G. A. Samsygina points out that along with the mucous membranes and skin, the gastrointestinal tract serves as the entry gate for candida with the formation of generalized candidiasis or central nervous system candidiasis. Moreover, generalized candidiasis increased from 1.9% of cases in 1975 to 15.1% in 1995. 

According to V. B. Antonov , an increase in the incidence of visceral mycoses all over the world is accompanied by the formation of especially virulent strains of pathogens, causing not only sporadic diseases, but also massive outbreaks in high-risk groups with a severe course and a fatal outcome. With the development of mycosis under the influence of environmental and iatrogenic causes, a stepwise deepening of immunodeficiency occurs, which predetermines further chronicity of the process and a sequential increase in relapse. The author defines mycoses as diseases of progress and civilization. 

Fungal flora is essential for recurrent and chronic external and middle otitis media. This problem was especially acute after the accident at the Chernobyl nuclear power plant, when a large number of children with disseminated and generalized forms of mycoses appeared.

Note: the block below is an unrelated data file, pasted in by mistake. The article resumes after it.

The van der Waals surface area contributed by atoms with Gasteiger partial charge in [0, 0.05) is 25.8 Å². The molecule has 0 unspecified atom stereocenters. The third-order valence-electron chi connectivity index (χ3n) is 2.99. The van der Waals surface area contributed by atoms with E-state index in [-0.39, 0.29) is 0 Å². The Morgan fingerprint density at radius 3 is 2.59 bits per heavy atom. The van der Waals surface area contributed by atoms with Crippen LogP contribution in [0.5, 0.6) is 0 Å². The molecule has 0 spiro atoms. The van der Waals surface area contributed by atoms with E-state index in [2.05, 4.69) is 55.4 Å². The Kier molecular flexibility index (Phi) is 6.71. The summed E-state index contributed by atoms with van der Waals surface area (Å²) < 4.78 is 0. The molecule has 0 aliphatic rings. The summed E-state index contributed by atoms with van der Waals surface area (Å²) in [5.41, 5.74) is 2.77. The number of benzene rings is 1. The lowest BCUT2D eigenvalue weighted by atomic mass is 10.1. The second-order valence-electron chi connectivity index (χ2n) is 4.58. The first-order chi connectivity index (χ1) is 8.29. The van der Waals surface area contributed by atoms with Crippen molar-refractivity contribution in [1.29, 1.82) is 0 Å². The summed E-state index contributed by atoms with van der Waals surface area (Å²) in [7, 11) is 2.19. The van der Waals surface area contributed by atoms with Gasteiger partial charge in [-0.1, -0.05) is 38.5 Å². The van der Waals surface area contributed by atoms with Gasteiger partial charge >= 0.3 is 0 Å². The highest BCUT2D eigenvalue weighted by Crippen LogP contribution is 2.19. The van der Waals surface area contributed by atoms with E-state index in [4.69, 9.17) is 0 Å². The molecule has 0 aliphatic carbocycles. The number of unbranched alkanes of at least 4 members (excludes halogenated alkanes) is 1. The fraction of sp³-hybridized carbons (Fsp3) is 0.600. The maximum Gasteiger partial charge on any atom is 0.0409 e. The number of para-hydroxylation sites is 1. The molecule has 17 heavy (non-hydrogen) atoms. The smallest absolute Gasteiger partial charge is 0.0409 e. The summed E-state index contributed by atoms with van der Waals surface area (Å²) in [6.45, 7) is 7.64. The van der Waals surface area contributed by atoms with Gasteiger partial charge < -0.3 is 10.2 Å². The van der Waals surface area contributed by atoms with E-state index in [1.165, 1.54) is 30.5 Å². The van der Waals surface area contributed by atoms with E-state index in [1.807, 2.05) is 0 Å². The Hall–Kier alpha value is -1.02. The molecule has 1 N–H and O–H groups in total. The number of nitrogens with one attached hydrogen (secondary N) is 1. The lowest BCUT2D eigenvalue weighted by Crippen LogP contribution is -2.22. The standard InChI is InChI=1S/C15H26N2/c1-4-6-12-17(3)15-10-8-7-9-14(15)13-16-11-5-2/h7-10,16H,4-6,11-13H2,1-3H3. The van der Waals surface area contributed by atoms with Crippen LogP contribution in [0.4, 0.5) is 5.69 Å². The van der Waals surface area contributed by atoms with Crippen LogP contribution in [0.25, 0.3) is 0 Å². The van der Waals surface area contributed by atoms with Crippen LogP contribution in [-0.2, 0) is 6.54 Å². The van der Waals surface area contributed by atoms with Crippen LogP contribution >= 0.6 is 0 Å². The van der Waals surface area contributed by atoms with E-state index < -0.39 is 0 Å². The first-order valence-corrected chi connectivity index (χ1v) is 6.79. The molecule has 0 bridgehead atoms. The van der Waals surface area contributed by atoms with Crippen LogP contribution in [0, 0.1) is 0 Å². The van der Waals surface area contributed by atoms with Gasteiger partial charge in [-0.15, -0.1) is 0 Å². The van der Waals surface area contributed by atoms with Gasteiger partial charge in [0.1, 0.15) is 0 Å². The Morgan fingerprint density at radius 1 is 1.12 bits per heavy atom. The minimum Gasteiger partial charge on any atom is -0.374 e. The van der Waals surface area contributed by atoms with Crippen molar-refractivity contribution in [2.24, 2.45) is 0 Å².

Children of a young age are the largest group of risk of fungal infection, particularly Candida. It can occur in acute and chronic form, be a local process, as well as systemic, visceral, generalized and proceed especially hard. 

G. N. Buslaev et al. established the frequency of candidiasis, which ranges from 30-40% among children transferred to the neonatal pathology department. In this case, the diagnosis of candidiasis in the direction of the maternity ward is practically not found. 

The increasing role of fungi in the pathology of ENT organs causes new problems in connection with the development of an atypical clinical picture with a specific course and an increase in the percentage of complicated forms of pathology.  

To date many issues of treatment and prevention remain unresolved. There are problems of late diagnosis. Pathogenetic treatment in these cases is difficult, since the cause of the disease remains unrecognized for a long time. There is no adequate treatment, taking into account the age characteristics of the child’s body.